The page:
FOI, data protection and rogue landlords 

On 23rd July the Chartered Institute of Environmental Health (CIEH), in conjunction with the Guardian, published a database of landlords who have been convicted of offences under the Housing Act 2004. This showed, for example, that one landlord has been prosecuted seven times for issues relating to disrepair and poor state of properties rented out. It also showed apparent regional discrepancies regarding prosecutions, with some councils carrying out only one prosecution since 2006.

This public interest investigative journalism was, however not achieved without a fight: in September last year the information Commissioners office (ICO) issued a decision notice finding that the journalists request for this information had been correctly refused by the Ministry of Justice on the grounds that the information was sensitive personal data and disclosure under the Freedom of Information Act 2000 (FOIA) would contravene the MoJ’s obligations under the Data Protection Act 1998 (DPA). Section 40(2) of FOIA provides that information is exempt from disclosure under FOIA if disclosure would contravene any of the data protection principles in Schedule One of the DPA (it also provides that it would be exempt if disclosure would contravene section 10 of the DPA, but this is rarely invoked). The key data protection principle is the first, which says that personal data must be processed fairly and lawfully, and in particular that the processing must meet one of the conditions in Schedule Two, and also – for sensitive personal data – one of the conditions in Schedule Three.

The ICO, in its decision notice, after correctly determining that information about identifiable individuals (as opposed to companies) within the scope of the request was sensitive personal data (because it was about offences committed by those individuals) did not accept the requester’s submission that a Schedule Three condition existed which permitted disclosure. The only ones which could potentially apply – condition 1 (explicit consent) or condition 5 (information already made public by the individual) – were not engaged.

However, the ICO did not at the time consider the secondary legislation made under condition 10: the Data Protection (Processing of Sensitive Personal Data) Order 2000 provides further bases for processing of sensitive personal data, and, as the the First-tier Tribunal (Information Rights) (FTT) accepted upon appeal by the applicant, part 3 of the Schedule to that Order permits processing where the processing is “in the substantial public interest”, is in connection with “the commission by any person of any unlawful act” and is for journalistic purposes and is done with a “view to the publication of those data by any person and the data controller reasonably believes that such publication would be in the public interest”. In fairness to the ICO, this further condition was identified by them in their response to the appeal.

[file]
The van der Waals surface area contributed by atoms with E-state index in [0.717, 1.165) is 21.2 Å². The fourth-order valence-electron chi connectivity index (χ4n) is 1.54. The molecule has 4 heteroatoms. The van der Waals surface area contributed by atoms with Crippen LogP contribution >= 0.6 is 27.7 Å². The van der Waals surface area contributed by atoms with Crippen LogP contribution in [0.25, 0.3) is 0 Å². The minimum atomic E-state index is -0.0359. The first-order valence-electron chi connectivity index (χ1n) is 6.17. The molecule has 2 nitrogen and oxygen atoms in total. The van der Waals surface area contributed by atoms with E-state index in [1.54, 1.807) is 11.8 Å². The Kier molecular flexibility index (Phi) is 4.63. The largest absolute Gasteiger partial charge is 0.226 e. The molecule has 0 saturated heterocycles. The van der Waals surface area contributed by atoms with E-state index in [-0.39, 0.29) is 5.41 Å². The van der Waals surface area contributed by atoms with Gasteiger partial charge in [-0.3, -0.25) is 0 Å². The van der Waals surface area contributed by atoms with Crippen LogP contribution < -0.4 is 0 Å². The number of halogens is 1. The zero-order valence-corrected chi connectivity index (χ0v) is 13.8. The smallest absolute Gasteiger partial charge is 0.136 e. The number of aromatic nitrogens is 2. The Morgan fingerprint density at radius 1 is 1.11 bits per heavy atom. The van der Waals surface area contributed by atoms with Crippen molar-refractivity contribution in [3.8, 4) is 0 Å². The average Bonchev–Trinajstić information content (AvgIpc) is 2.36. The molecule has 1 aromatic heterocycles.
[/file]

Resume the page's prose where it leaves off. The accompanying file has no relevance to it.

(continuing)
In this case, the information was clearly sought with a view to the future publication in the CIEH’s Magazine, “Environmental Health News” and the requester was the digital editor of the latter. This, the FTT decided, taken with the (objective) substantial public interest in the publication of the information, was sufficient to make disclosure under FOIA fair and lawful. In a passage (paras 28-30) worth quoting in full the FTT said

Unfit housing is a matter of major public concern and has a significant impact on the health of tenants.  The Housing Act is a key mechanism for local authorities to improve housing standards and protect the health of vulnerable tenants.  One mechanism for doing this is by means of prosecution, another is licensing schemes for landlords.  Local authorities place vulnerable families in accommodation outside their areas tenants seek accommodation, The publication of information about convictions under the Housing Act would be of considerable value to local authorities in discharge of their functions and assist prospective tenants and those assisting them in avoiding landlords with a history of breaches of the Housing Act.

The sanctions under the Housing Act are comparatively small and the  opprobrium of a conviction may well not rank with other forms of criminal misbehaviour, however the potential for harm to others from such activity is very great, the potential for financial benefit from the misbehaviour is also substantial.  Breaches of the Housing Act are economically motivated and what is proposed is a method of advancing the policy objective of the Housing Act by increasing the availability of relevant information to key actors in the rented housing market – the local authorities as regulator and purchaser and the tenants themselves.  Any impact on the data subjects will overwhelmingly be on their commercial reputations rather than more personal matters.

The Tribunal is therefore satisfied that not only is the disclosure of this information in the substantial public interest, but also any reasonably informed data controller with  knowledge of the social needs and the impact of such disclosure would so conclude.

It is relatively rare that sensitive personal data will be disclosed, or ordered to be disclosed, under FOIA, but it is well worth remembering the 2000 Order, particularly when it comes to publication or proposed publication of such data under public interest journalism.

The views in this post (and indeed all posts on this blog) are my personal ones, and do not represent the views of any organisation I am involved with..

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Filed under Data Protection, Freedom of Information, Information Commissioner, Information Tribunal, journalism, Open Justice

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